Tim’s challenge is reaching potential customers. While I have found several sources over the years, including customer referrals, previous customers returning with a new venture, referrals from friends, networking, SEO, pay-per-click, and content marketing, I agree with Tim – more small businesses have a need for services but are often unclear how to find the right expertise.
I have seen many businesses try to raise the issue with their CPA, but generally that’s not the role of the CPA. In my experience, small and mid-sized CPA firms, typically don’t do the consultative work that’s necessary to solve client challenges. CPAs do an excellent job of preparing tax returns and auditing client financial records, but most are not prepared to do customer studies, market studies, or engage with employees to find the root cause of the client’s challenges.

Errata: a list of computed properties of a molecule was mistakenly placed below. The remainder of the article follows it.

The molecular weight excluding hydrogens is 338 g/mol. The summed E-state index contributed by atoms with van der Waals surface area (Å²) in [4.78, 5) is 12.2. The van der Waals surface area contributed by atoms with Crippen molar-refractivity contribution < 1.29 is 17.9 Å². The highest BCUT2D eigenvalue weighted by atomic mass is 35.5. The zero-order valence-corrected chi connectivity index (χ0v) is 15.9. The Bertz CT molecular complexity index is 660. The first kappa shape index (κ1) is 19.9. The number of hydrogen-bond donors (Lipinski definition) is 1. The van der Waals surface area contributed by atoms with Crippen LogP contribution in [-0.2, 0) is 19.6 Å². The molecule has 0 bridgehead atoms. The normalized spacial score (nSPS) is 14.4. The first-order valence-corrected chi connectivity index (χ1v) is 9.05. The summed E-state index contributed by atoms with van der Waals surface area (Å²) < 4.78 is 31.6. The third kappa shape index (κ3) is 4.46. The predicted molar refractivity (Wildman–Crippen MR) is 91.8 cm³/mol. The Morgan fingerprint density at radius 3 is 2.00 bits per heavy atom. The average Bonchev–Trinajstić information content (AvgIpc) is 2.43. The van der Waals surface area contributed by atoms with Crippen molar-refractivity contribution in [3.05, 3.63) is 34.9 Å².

What led you to become an entrepreneur?
I became an entrepreneur because I thought it would be exciting and rewarding to use my knowledge and skills to help other entrepreneurs on their quest to realize their dreams. Owning my own company has long been a dream of mine, I grew up wanting to own a restaurant. As I grew older, I saw that the market is saturated in every area, and the failure rate is high. So I kept on looking for something interested me, and was not in a saturated market. About 11 years ago, I recognized a need that many small business owners have for someone to teach them how to properly price products and services using a cost estimating system. Having a cost estimating system in place will also give a tremendous tool, which can be used to make many business decisions. I found a very specialized spot in the market that is largely overlooked by business schools, and has very few resources to help entrepreneurs. So I am trying to create products and services to fill that gap.
A brief description of your business and what are your aspirations for it?